Nearly 50 years since its apex, the Green Revolution – a chapter in history associated with rapid expansion in agricultural production driven by science and technology – retains the power to inspire. In spite of the criticism emphasising its social and environmental costs, there is talk about unleashing an evergreen revolution and African governments aspire to a Green Revolution-type of transformation that turns their agricultural sectors into the engine of growth and prosperity (pdf).
Launching project on the Green Revolutions of the global South
At a recent IDS colloquium, hosted by the Rural Futures Cluster and the STEPS Centre on the 26 March, we debated history and the many narratives and contestations about the Green Revolution. We introduced a new research project on the Green Revolution epic narratives, which connects the experiences of Brazil, China and India, regarding science and technology and their role in agricultural development throughout modern history, with contemporary South-South cooperation involving these three countries in Africa. This project seeks to explore the historical dynamics of technological development and the complexity of technology transfer across countries in order to inform current policy and practice on South-South cooperation.
Challenging the persistent “one size fits all” mindset
At the colloquium, we also recalled IDS’ long-term engagement with studying and debating this topic. Back in the mid-1970s, Robert Chambers, alongside a team of researchers led by B.H. Farmer at Cambridge University, travelled to rice-growing areas in India and Sri Lanka, to investigate the impact of Green Revolution technology on rice farming. This work exposed prejudices and misperceptions on the achievements of the widely promoted high-yielding varieties, including the misrepresentation of irrigation in narratives about the Green Revolution and the many factors (not just yields) driving technology adoption by farmers, including labour relations, government support and subsidies and management of water access.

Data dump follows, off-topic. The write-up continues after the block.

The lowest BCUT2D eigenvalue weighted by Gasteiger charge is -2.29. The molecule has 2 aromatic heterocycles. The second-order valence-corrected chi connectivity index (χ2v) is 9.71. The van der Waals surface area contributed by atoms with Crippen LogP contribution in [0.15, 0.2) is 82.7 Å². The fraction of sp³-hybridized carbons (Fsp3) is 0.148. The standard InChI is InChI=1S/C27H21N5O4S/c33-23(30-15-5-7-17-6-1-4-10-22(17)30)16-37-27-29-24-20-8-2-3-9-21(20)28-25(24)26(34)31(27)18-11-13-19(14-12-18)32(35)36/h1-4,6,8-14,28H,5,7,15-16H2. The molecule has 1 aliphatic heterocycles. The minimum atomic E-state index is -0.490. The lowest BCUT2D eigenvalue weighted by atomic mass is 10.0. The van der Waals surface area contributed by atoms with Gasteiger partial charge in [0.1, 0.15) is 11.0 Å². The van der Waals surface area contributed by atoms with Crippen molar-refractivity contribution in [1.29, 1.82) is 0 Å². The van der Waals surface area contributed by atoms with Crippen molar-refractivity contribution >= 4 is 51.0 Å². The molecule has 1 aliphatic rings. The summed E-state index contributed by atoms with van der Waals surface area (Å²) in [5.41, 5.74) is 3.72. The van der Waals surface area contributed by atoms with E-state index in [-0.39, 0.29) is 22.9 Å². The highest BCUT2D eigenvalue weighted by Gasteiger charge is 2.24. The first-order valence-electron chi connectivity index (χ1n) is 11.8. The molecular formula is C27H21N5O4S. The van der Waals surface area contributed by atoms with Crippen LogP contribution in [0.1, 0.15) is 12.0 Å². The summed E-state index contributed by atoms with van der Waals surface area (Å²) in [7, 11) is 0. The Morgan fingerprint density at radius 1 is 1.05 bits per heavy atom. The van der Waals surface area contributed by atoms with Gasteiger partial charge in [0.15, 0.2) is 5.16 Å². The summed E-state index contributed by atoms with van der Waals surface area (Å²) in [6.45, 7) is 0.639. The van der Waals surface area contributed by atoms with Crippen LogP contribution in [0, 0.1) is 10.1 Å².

A decade later, in 1989, Michael Lipton and Richard Longhurst published the seminal book ‘New Seeds and Poor People’ where they too exposed the multifaceted impact of ‘modern varieties’ of grains, this time in South Asia and Africa. They argued that although these varieties meant more employment and cheaper food, the reduction in crop diversity increased vulnerability to pests and the poor could not afford to buy them. They concluded that technical breakthroughs alone could not solve deep-rooted social problems and new policies and research priorities to increase the choices, assets and power of the rural poor were needed.
More recently, in 2008, the Future Agricultures Consortium in partnership with the Salzburg Global Seminar hosted the conference ‘Towards a Green Revolution in Africa?’, asking questions such as whose vision should this be and what could be learned from the impacts – positive and negative – of the Green Revolution in Latin America and Asia? The late Kofi Annan, then Chairman of the Alliance for the Green Revolution in Africa (AGRA), opened his keynote speech with a plea for a ‘uniquely African Green Revolution’. This meant moving beyond a ‘one size fits all’ recipe for the continent and seeking instead context-tailored solutions.